The rider answered all the questions I had with absolute openness and patience (massive thanks & shout out to you, Nicolas!), and as I left the skatepark that night, I realised that I now absolutely had to give BMX a go simply because I had now shared my project with at least three really good riders and under no circumstance did I want to appear out of integrity to anyone. I had talked the talk, it was time to walk the walk. Or ride the ride, so to speak.
I had effectively trapped myself into making my dream come true no matter what.
Step 3: Find a strong enough why
Outlining why a project or dream is important to you in the initial stages will help you stick to it when the going gets tough.
We all get really enthusiastic about doing that super duper thing that we’re undertaking, but enthusiasm tends to dwindle at the first sign of an obstacle.
We interpret these challenges as a sign that it’s probably not meant for us, that we are not strong enough, not smart enough, not young enough, or old enough, or whatever “enoughness” we presume to be the prerequisites for that endeavour, whereas these same challenges are simply a portal to the next level of mastery.
They are an opportunity to confirm to yourself first and foremost, and to the universe, your absolute certainty in the project. It doesn’t matter if you succeed or fail a challenge, all that matters is that you SEE IT THROUGH. From the other side of the challenge, it gets easier every time, even if it’s just a tiny bit.
For me, my main “why” was the creative aspect of the sport. I formulated this later on but what undeniably struck me in BMX was the perfect osmosis between grace and flow (a very feminine energy) and power and action (a positively masculine energy). A yin and yang of sorts. A highly meditative state of flow. The learned effortlessness with which the riders carried themselves seemed to be an almost spiritual state of surrender combined with an innate focus. It was magnificent.
I also didn’t see any women riding bikes in the contest, or at the skatepark here in France. At the time, I knew nothing about the BMX community at large and I was only vaguely aware of there being women riders somewhere in the world, but in my present context there weren’t any. I wondered how many girls in my area had had the same idea as I had — to ride bikes!—but were apprehensive about acting on it. This inspired me to get out there for some reason, possibly because had I had such an example at a younger age, I would’ve probably appreciated that.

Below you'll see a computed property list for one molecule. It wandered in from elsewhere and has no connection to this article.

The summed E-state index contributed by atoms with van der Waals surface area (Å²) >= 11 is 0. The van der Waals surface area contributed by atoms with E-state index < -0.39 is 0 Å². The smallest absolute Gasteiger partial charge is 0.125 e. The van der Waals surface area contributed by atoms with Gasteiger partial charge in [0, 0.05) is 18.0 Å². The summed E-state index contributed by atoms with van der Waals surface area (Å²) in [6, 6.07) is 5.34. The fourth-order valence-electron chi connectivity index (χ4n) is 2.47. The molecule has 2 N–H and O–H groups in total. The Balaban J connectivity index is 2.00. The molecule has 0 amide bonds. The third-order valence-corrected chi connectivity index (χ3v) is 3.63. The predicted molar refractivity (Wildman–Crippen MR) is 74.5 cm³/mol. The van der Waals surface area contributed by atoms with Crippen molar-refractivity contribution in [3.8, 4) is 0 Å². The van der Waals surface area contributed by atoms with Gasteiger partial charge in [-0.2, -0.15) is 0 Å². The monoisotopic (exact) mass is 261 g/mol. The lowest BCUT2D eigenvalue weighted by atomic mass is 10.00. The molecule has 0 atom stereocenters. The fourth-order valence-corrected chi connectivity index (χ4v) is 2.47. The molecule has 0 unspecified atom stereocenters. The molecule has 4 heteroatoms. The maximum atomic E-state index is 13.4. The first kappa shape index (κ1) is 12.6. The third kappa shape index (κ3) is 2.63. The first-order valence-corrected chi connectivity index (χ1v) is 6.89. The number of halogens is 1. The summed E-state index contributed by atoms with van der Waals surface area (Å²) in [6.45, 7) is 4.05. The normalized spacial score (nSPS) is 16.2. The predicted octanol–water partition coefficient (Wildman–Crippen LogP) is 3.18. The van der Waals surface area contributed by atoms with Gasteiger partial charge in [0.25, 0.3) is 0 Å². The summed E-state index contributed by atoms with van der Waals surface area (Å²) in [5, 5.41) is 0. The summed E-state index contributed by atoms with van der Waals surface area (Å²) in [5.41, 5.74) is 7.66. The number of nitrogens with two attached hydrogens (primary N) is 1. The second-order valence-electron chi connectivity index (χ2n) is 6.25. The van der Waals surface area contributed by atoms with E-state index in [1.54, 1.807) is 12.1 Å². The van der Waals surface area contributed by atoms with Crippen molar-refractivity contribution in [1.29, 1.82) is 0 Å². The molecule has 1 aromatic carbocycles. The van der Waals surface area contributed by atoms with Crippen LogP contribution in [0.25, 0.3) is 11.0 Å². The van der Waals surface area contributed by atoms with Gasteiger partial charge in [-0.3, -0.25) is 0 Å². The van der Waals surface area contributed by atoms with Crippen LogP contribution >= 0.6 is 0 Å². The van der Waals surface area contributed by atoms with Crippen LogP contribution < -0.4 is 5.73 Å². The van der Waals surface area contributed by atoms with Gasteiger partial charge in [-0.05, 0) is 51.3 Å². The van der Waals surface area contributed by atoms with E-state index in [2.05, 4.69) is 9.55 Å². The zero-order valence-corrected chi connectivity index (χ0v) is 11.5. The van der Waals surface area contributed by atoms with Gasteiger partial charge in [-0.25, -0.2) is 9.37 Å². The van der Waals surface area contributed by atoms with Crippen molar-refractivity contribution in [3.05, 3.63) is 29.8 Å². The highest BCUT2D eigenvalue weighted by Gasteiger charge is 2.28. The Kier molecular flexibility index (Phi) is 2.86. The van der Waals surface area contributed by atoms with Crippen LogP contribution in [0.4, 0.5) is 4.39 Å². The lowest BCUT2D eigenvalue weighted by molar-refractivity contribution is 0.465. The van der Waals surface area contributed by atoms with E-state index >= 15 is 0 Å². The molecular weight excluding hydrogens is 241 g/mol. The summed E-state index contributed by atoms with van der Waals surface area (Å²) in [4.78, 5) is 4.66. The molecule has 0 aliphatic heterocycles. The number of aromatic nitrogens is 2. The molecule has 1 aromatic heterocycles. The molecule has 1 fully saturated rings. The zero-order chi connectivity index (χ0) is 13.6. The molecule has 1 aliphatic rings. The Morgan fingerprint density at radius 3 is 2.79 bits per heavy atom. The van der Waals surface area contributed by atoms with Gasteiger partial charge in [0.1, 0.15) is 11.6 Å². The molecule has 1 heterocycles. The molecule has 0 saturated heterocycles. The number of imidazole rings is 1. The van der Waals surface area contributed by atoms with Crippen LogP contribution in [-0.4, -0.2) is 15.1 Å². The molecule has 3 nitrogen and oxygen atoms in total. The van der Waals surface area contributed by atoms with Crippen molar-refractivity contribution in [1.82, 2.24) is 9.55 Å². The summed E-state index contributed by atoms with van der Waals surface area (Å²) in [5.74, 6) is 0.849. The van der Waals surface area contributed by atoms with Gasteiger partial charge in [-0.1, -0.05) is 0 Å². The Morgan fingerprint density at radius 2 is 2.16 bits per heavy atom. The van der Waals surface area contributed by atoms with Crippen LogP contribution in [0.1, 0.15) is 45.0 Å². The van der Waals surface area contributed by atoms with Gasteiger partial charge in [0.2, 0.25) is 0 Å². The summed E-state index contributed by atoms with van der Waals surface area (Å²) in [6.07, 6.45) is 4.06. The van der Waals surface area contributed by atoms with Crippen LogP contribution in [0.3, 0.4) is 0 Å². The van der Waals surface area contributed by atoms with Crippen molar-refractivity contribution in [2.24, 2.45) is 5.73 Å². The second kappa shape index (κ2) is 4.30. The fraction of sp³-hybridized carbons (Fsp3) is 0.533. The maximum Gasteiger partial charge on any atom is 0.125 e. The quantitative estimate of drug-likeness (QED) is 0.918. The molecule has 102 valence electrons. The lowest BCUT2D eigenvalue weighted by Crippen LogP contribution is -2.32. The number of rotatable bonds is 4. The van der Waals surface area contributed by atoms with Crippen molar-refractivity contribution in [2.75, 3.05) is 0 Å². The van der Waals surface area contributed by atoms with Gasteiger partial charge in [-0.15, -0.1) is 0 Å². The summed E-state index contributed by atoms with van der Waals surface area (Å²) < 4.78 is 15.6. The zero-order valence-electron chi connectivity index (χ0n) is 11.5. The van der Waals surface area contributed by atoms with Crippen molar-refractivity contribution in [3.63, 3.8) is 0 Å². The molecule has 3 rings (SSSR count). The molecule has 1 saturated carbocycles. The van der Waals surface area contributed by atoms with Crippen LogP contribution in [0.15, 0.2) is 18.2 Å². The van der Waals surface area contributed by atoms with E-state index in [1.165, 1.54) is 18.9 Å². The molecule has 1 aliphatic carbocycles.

Another “why” was the certainty that doing something ostensibly dangerous in one area of my life would naturally extrapolate into taking more risks in life in general — in business, in relationships. To be more open, to take better decisions and to just stop giving a damn about things that don’t require my energy anymore.
Get your “why”’s in order, keep them close, and … get going!
Step 4: Commit to your project
You’ve got your project, you’ve trapped yourself into bringing it into your reality, you’ve found a strong enough why (or three), now it’s time to fully commit to your project.
You will need to take a good look at your life and to actively carve out space, time, energy and money to welcome it. You can’t perfect a hobby that you spend only a few hours a month on. It needs to be consistent, regular and it will require the same level of commitment that a job or relationship requires, or whatever qualifies as important in your own life.
If you want your dream to come into your reality, you must honour it first.
Repetitive action creates rituals which create habits which then create a motherflipping WAY OF LIFE. Get your new project so ingrained into your daily life that it becomes part of your DNA.
I took a summer job to accelerate my income as a freelance designer, and this allowed me to purchase my bike, helmet, shoes and protective gear for my birthday. I quickly had everything I needed to get started.
Now I’m going to be honest here, the new bike stayed in my flat UNTOUCHED for a good week. I looked at it in its pristine beautiful state and I still felt unworthy of it even though I had already taken so many steps and actions towards bringing it into my life.
That’s when I remembered my three “why”s. I visualised all the great things me and my new boo were about to do together, I saw the details of our bright future and so I thought, to heck with it, I gotta BEGIN.
It’s worth noting that very often we may end up sabotaging ourselves and killing the same dreams we chose to attract with such passion and energy because we did not take time to prepare to receive them even though we wanted them so bad. So take that time, hold on to your “why”s and just keep moving forward.
After tergiversating for a few days, I felt like my new bike was scolding me, befuddled by my complete inaction, and reluctantly I went out for my first ride in the neighbourhood. I got the feel of the bike, and I got extensively acquainted with it in empty skateparks.
It was as messy and awkward a first date as that dodgy description seems to entail.
Nonetheless, I quickly got addicted to the rush the BMX provided. I created myself a high vibe playlist filled with uplifting guilty pleasure tunes. I bought myself a perfume called Girls Can Do Anything and I created a pavlovian conditioning ritual : whenever I put the perfume and the music on, come hell or high water : it was time to RIDE.